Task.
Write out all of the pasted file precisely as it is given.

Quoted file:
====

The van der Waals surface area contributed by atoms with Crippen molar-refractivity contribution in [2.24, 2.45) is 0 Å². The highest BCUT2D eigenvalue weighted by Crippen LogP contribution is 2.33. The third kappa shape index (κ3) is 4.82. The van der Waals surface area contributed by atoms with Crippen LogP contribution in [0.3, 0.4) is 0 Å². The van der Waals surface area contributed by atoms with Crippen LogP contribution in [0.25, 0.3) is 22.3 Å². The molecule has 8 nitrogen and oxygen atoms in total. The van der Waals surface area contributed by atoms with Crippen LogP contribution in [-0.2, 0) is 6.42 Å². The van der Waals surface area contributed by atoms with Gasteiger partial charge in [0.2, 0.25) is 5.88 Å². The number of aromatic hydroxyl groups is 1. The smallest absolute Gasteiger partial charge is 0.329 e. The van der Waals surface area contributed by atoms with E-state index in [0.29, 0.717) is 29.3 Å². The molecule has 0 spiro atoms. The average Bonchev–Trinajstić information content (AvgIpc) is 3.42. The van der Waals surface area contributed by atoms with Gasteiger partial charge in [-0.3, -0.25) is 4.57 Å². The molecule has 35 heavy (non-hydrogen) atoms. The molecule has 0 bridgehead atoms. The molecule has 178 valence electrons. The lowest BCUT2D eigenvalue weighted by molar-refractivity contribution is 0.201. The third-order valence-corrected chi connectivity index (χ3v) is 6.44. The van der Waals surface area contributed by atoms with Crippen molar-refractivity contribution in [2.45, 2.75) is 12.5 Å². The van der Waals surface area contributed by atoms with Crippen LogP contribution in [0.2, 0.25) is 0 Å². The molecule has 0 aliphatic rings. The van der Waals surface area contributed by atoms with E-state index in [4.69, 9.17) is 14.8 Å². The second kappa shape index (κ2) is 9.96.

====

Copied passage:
The van der Waals surface area contributed by atoms with Crippen molar-refractivity contribution in [2.24, 2.45) is 0 Å². The highest BCUT2D eigenvalue weighted by Crippen LogP contribution is 2.33. The third kappa shape index (κ3) is 4.82. The van der Waals surface area contributed by atoms with Crippen LogP contribution in [0.3, 0.4) is 0 Å². The van der Waals surface area contributed by atoms with Crippen LogP contribution in [0.25, 0.3) is 22.3 Å². The molecule has 8 nitrogen and oxygen atoms in total. The van der Waals surface area contributed by atoms with Crippen LogP contribution in [-0.2, 0) is 6.42 Å². The van der Waals surface area contributed by atoms with Gasteiger partial charge in [0.2, 0.25) is 5.88 Å². The number of aromatic hydroxyl groups is 1. The smallest absolute Gasteiger partial charge is 0.329 e. The van der Waals surface area contributed by atoms with E-state index in [0.29, 0.717) is 29.3 Å². The molecule has 0 spiro atoms. The average Bonchev–Trinajstić information content (AvgIpc) is 3.42. The van der Waals surface area contributed by atoms with Gasteiger partial charge in [-0.3, -0.25) is 4.57 Å². The molecule has 35 heavy (non-hydrogen) atoms. The molecule has 0 bridgehead atoms. The molecule has 178 valence electrons. The lowest BCUT2D eigenvalue weighted by molar-refractivity contribution is 0.201. The third-order valence-corrected chi connectivity index (χ3v) is 6.44. The van der Waals surface area contributed by atoms with Crippen molar-refractivity contribution in [2.45, 2.75) is 12.5 Å². The van der Waals surface area contributed by atoms with Crippen LogP contribution in [0.2, 0.25) is 0 Å². The molecule has 0 aliphatic rings. The van der Waals surface area contributed by atoms with E-state index in [4.69, 9.17) is 14.8 Å². The second kappa shape index (κ2) is 9.96.